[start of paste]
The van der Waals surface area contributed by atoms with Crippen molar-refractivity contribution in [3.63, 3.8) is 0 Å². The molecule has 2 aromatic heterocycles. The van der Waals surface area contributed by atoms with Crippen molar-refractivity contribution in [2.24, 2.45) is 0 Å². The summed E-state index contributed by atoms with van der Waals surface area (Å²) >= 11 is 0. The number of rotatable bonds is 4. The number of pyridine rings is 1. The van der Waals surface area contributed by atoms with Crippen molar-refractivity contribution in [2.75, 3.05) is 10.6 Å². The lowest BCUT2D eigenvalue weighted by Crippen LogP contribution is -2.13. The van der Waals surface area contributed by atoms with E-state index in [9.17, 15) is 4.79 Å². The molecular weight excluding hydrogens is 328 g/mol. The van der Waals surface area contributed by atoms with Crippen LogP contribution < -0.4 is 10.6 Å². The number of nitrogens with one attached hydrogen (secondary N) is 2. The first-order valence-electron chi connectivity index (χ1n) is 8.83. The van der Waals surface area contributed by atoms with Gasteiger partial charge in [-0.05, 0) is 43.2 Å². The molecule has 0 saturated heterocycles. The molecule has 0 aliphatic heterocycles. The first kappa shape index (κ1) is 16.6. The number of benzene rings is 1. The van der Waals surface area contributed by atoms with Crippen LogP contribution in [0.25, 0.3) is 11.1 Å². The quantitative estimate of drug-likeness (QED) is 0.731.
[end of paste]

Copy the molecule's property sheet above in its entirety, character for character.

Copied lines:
The van der Waals surface area contributed by atoms with Crippen molar-refractivity contribution in [3.63, 3.8) is 0 Å². The molecule has 2 aromatic heterocycles. The van der Waals surface area contributed by atoms with Crippen molar-refractivity contribution in [2.24, 2.45) is 0 Å². The summed E-state index contributed by atoms with van der Waals surface area (Å²) >= 11 is 0. The number of rotatable bonds is 4. The number of pyridine rings is 1. The van der Waals surface area contributed by atoms with Crippen molar-refractivity contribution in [2.75, 3.05) is 10.6 Å². The lowest BCUT2D eigenvalue weighted by Crippen LogP contribution is -2.13. The van der Waals surface area contributed by atoms with E-state index in [9.17, 15) is 4.79 Å². The molecular weight excluding hydrogens is 328 g/mol. The van der Waals surface area contributed by atoms with Crippen LogP contribution < -0.4 is 10.6 Å². The number of nitrogens with one attached hydrogen (secondary N) is 2. The first-order valence-electron chi connectivity index (χ1n) is 8.83. The van der Waals surface area contributed by atoms with Gasteiger partial charge in [-0.05, 0) is 43.2 Å². The molecule has 0 saturated heterocycles. The molecule has 0 aliphatic heterocycles. The first kappa shape index (κ1) is 16.6. The number of benzene rings is 1. The van der Waals surface area contributed by atoms with Crippen LogP contribution in [0.25, 0.3) is 11.1 Å². The quantitative estimate of drug-likeness (QED) is 0.731.